11. A really good discussion of contraception, using the typical use stats rather than the perfect use stats, and avoiding the blame culture of "well it's their fault if they got pregnant" in favour of a more practical approach (if you're unlikely to use a method successfully, you need to learn to recognise that, rather than just being guilt-tripped about it). I came out of school with the impression that condoms were 99% effective, and was startled at how many broke in my first sexual relationship. They're actually 85% effective in typical use, and those stats aren't broken down by age. Younger folk are more fertile and less experienced, which raises their risk of a condom failure. LUBE, for the love of all things holy. A proper discussion of side-effects and such, and definitely a good discussion of all the methods out there. This includes the wonderfully effective long-term reversible methods which really need more love (well, apart from Depo Provera, which is evil, and which they are thankfully no longer handing out like candy), and the less effective methods such as withdrawal which some people will try anyway. Different methods suit different people, which also needs to be acknowledged better.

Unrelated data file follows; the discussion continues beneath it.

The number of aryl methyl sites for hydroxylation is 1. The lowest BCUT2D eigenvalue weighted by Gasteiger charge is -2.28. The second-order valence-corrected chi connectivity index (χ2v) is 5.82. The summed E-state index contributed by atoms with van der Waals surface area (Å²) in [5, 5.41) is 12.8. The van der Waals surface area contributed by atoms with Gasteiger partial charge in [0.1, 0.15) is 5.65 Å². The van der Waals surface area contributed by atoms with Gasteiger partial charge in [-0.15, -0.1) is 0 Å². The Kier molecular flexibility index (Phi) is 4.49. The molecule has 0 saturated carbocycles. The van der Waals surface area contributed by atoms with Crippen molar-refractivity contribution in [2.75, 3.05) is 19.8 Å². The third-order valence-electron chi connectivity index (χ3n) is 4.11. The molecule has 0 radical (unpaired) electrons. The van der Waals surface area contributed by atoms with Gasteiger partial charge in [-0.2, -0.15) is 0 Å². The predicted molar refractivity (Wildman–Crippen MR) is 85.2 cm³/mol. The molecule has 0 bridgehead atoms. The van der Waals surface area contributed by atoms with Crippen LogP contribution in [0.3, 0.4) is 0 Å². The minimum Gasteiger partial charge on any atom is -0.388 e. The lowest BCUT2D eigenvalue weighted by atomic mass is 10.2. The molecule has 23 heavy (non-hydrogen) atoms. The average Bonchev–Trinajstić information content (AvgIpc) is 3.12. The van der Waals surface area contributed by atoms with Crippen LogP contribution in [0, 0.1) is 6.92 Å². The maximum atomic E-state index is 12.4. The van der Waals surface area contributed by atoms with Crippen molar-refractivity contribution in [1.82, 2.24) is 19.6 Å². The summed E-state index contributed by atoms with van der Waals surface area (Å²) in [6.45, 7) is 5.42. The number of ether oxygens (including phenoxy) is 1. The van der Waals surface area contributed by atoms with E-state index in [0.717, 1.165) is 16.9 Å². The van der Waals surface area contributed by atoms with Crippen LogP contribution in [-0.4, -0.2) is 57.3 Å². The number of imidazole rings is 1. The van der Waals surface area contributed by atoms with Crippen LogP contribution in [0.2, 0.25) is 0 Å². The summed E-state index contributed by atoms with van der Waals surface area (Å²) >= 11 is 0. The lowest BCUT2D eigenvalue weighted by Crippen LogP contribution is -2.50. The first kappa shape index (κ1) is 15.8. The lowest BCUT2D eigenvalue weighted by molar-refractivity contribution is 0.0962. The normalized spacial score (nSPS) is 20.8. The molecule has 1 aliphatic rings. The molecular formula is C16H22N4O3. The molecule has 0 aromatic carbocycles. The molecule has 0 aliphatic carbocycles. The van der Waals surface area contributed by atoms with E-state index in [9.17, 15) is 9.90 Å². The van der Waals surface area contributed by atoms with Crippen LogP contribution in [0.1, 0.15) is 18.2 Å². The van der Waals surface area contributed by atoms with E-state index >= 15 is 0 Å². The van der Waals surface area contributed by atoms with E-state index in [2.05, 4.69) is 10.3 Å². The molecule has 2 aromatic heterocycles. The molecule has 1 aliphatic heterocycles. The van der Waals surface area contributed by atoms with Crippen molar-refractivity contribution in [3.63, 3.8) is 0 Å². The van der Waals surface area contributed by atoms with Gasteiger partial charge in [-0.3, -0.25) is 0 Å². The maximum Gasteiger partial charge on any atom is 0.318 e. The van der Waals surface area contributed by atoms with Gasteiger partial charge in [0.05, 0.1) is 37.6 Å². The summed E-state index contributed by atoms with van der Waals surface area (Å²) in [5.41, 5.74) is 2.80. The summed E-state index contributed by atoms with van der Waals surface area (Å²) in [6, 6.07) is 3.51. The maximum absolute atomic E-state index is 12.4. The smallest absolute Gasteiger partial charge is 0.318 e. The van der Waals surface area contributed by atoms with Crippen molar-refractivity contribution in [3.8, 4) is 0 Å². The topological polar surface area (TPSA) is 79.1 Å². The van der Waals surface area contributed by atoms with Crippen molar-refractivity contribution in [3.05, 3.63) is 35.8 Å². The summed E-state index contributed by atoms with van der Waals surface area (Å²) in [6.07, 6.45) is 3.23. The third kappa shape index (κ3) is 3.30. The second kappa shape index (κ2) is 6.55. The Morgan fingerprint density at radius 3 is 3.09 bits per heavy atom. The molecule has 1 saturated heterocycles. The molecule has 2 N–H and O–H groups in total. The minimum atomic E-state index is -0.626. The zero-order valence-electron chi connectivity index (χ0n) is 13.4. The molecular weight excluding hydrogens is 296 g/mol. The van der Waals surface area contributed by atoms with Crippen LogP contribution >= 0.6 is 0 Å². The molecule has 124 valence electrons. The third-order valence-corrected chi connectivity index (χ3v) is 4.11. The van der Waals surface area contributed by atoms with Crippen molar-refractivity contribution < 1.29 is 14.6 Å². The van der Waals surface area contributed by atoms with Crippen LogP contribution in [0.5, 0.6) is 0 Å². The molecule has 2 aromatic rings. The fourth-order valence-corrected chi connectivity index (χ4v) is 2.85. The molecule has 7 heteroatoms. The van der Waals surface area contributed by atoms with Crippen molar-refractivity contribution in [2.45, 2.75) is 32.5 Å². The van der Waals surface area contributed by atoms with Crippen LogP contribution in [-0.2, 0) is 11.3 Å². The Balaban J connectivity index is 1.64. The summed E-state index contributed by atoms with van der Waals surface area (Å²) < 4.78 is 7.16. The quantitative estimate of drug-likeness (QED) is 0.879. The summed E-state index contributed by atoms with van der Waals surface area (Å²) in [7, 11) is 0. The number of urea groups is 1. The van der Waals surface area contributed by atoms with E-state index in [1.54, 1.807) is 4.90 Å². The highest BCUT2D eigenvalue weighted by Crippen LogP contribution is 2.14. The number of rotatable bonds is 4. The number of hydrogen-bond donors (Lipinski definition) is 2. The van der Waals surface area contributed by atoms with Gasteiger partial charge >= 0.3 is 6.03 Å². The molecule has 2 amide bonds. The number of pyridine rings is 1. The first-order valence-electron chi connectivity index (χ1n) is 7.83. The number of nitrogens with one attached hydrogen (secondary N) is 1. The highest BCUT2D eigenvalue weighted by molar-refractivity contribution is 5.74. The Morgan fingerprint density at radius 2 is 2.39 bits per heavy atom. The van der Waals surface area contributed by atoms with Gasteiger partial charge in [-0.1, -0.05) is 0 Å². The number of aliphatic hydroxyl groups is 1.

12. Sexual orientation. I grew up when Section 28 was in force, and it still casts a long shadow. This should be covered very thoroughly, and schools need to be damned well aware that plenty of their kids will turn out queer, that those kids (and some of the straight kids) will experience homophobia, that homophobic bullying is still very common in schools, that there's a horrifyingly high teenage suicide rate due to said homophobia, that some of the kids are being raised by same-sex couples or will find out that a parent is LGBT, that they will definitely know people who are LGBT. How it's OK to be gay or bi or straight or somewhere in the middle, how it's OK to dither over your orientation and that it may shift over the years (and I don't mean trying to force gay kids to be straight), how to have safer sex, support resources.